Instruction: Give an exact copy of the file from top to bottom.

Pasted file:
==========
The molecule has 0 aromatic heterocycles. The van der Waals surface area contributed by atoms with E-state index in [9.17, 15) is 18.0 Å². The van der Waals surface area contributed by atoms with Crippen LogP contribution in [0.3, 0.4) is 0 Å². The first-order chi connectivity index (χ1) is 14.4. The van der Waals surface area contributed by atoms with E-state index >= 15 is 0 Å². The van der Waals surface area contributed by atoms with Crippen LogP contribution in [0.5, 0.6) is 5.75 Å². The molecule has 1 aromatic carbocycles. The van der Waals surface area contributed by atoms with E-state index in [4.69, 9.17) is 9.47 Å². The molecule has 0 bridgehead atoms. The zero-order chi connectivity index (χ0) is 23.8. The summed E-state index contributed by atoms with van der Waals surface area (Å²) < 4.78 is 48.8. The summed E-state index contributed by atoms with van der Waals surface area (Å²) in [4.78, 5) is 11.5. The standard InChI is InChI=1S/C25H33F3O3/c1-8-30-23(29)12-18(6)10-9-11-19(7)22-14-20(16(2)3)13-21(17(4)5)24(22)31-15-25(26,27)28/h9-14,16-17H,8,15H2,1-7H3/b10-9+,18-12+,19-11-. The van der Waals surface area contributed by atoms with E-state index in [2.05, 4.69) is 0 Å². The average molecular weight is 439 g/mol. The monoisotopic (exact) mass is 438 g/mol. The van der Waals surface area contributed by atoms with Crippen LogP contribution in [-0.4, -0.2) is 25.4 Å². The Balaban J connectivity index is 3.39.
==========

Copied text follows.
The molecule has 0 aromatic heterocycles. The van der Waals surface area contributed by atoms with E-state index in [9.17, 15) is 18.0 Å². The van der Waals surface area contributed by atoms with Crippen LogP contribution in [0.3, 0.4) is 0 Å². The first-order chi connectivity index (χ1) is 14.4. The van der Waals surface area contributed by atoms with E-state index >= 15 is 0 Å². The van der Waals surface area contributed by atoms with Crippen LogP contribution in [0.5, 0.6) is 5.75 Å². The molecule has 1 aromatic carbocycles. The van der Waals surface area contributed by atoms with E-state index in [4.69, 9.17) is 9.47 Å². The molecule has 0 bridgehead atoms. The zero-order chi connectivity index (χ0) is 23.8. The summed E-state index contributed by atoms with van der Waals surface area (Å²) < 4.78 is 48.8. The summed E-state index contributed by atoms with van der Waals surface area (Å²) in [4.78, 5) is 11.5. The standard InChI is InChI=1S/C25H33F3O3/c1-8-30-23(29)12-18(6)10-9-11-19(7)22-14-20(16(2)3)13-21(17(4)5)24(22)31-15-25(26,27)28/h9-14,16-17H,8,15H2,1-7H3/b10-9+,18-12+,19-11-. The van der Waals surface area contributed by atoms with E-state index in [2.05, 4.69) is 0 Å². The average molecular weight is 439 g/mol. The monoisotopic (exact) mass is 438 g/mol. The van der Waals surface area contributed by atoms with Crippen LogP contribution in [-0.4, -0.2) is 25.4 Å². The Balaban J connectivity index is 3.39.